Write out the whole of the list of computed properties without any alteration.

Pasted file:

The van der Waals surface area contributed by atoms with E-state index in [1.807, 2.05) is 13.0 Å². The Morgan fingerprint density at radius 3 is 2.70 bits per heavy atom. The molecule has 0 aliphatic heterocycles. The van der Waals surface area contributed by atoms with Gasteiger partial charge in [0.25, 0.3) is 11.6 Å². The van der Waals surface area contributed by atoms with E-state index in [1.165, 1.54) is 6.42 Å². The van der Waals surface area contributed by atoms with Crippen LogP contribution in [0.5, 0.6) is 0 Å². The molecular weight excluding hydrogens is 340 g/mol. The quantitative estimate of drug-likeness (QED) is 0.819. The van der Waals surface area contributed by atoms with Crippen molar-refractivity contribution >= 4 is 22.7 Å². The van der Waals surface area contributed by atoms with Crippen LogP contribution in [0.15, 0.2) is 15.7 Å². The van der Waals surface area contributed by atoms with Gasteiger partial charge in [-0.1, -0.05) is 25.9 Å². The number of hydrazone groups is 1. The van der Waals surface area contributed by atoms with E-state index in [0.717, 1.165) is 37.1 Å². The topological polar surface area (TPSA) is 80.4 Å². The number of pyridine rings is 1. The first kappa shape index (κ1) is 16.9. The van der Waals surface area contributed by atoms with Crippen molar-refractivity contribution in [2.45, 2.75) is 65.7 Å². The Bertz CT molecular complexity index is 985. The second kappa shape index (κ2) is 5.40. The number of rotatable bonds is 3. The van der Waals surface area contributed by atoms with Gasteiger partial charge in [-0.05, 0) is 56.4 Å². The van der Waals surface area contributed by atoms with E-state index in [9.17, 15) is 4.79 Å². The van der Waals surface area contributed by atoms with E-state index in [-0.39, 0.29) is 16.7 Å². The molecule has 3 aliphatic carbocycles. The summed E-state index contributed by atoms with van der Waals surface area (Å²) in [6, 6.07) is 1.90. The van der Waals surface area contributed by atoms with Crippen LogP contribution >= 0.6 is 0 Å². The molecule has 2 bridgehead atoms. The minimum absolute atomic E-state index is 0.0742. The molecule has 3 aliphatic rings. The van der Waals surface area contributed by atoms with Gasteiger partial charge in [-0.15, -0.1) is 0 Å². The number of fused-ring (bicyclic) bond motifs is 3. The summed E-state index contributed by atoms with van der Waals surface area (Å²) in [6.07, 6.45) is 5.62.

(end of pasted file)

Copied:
The van der Waals surface area contributed by atoms with E-state index in [1.807, 2.05) is 13.0 Å². The Morgan fingerprint density at radius 3 is 2.70 bits per heavy atom. The molecule has 0 aliphatic heterocycles. The van der Waals surface area contributed by atoms with Gasteiger partial charge in [0.25, 0.3) is 11.6 Å². The van der Waals surface area contributed by atoms with E-state index in [1.165, 1.54) is 6.42 Å². The van der Waals surface area contributed by atoms with Crippen LogP contribution in [0.5, 0.6) is 0 Å². The molecular weight excluding hydrogens is 340 g/mol. The quantitative estimate of drug-likeness (QED) is 0.819. The van der Waals surface area contributed by atoms with Crippen molar-refractivity contribution >= 4 is 22.7 Å². The van der Waals surface area contributed by atoms with Crippen LogP contribution in [0.15, 0.2) is 15.7 Å². The van der Waals surface area contributed by atoms with Gasteiger partial charge in [-0.1, -0.05) is 25.9 Å². The number of hydrazone groups is 1. The van der Waals surface area contributed by atoms with E-state index in [0.717, 1.165) is 37.1 Å². The topological polar surface area (TPSA) is 80.4 Å². The number of pyridine rings is 1. The first kappa shape index (κ1) is 16.9. The van der Waals surface area contributed by atoms with Crippen molar-refractivity contribution in [2.45, 2.75) is 65.7 Å². The Bertz CT molecular complexity index is 985. The second kappa shape index (κ2) is 5.40. The number of rotatable bonds is 3. The van der Waals surface area contributed by atoms with Gasteiger partial charge in [-0.05, 0) is 56.4 Å². The van der Waals surface area contributed by atoms with E-state index in [9.17, 15) is 4.79 Å². The van der Waals surface area contributed by atoms with E-state index in [-0.39, 0.29) is 16.7 Å². The molecule has 3 aliphatic carbocycles. The summed E-state index contributed by atoms with van der Waals surface area (Å²) in [6, 6.07) is 1.90. The van der Waals surface area contributed by atoms with Crippen LogP contribution >= 0.6 is 0 Å². The molecule has 2 bridgehead atoms. The minimum absolute atomic E-state index is 0.0742. The molecule has 3 aliphatic rings. The van der Waals surface area contributed by atoms with Gasteiger partial charge in [-0.15, -0.1) is 0 Å². The number of fused-ring (bicyclic) bond motifs is 3. The summed E-state index contributed by atoms with van der Waals surface area (Å²) in [6.07, 6.45) is 5.62.